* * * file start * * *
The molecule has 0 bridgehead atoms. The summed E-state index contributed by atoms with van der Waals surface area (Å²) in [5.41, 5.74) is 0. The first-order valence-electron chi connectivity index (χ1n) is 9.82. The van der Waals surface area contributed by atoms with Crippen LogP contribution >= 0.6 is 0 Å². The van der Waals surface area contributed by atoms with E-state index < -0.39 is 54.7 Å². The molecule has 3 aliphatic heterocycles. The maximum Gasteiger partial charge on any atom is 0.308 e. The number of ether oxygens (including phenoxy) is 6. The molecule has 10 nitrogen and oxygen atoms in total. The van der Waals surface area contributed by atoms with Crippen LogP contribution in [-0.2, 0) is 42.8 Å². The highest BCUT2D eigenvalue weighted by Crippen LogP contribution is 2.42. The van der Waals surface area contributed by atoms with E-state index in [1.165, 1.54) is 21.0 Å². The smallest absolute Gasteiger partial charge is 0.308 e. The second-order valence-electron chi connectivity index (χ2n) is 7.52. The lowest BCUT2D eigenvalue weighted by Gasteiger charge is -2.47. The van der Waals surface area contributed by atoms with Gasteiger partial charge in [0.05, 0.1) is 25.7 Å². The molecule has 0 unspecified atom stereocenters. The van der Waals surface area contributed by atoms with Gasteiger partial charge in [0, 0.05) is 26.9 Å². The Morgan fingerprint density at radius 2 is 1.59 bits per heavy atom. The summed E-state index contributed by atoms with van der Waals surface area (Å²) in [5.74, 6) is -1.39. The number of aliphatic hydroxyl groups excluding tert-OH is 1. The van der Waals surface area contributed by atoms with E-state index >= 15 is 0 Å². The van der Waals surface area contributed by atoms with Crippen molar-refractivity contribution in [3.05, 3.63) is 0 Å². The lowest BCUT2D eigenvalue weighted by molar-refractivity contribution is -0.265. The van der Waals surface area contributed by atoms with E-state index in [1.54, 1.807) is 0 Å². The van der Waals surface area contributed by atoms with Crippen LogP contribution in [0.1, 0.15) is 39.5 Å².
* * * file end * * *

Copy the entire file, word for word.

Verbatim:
The molecule has 0 bridgehead atoms. The summed E-state index contributed by atoms with van der Waals surface area (Å²) in [5.41, 5.74) is 0. The first-order valence-electron chi connectivity index (χ1n) is 9.82. The van der Waals surface area contributed by atoms with Crippen LogP contribution >= 0.6 is 0 Å². The van der Waals surface area contributed by atoms with E-state index < -0.39 is 54.7 Å². The molecule has 3 aliphatic heterocycles. The maximum Gasteiger partial charge on any atom is 0.308 e. The number of ether oxygens (including phenoxy) is 6. The molecule has 10 nitrogen and oxygen atoms in total. The van der Waals surface area contributed by atoms with Crippen LogP contribution in [-0.2, 0) is 42.8 Å². The highest BCUT2D eigenvalue weighted by Crippen LogP contribution is 2.42. The van der Waals surface area contributed by atoms with E-state index in [1.165, 1.54) is 21.0 Å². The smallest absolute Gasteiger partial charge is 0.308 e. The second-order valence-electron chi connectivity index (χ2n) is 7.52. The lowest BCUT2D eigenvalue weighted by Gasteiger charge is -2.47. The van der Waals surface area contributed by atoms with Gasteiger partial charge in [0.05, 0.1) is 25.7 Å². The molecule has 0 unspecified atom stereocenters. The van der Waals surface area contributed by atoms with Gasteiger partial charge in [0, 0.05) is 26.9 Å². The Morgan fingerprint density at radius 2 is 1.59 bits per heavy atom. The summed E-state index contributed by atoms with van der Waals surface area (Å²) in [5.74, 6) is -1.39. The number of aliphatic hydroxyl groups excluding tert-OH is 1. The van der Waals surface area contributed by atoms with E-state index >= 15 is 0 Å². The van der Waals surface area contributed by atoms with Crippen molar-refractivity contribution in [3.05, 3.63) is 0 Å². The lowest BCUT2D eigenvalue weighted by molar-refractivity contribution is -0.265. The van der Waals surface area contributed by atoms with E-state index in [1.54, 1.807) is 0 Å². The van der Waals surface area contributed by atoms with Crippen LogP contribution in [0.1, 0.15) is 39.5 Å².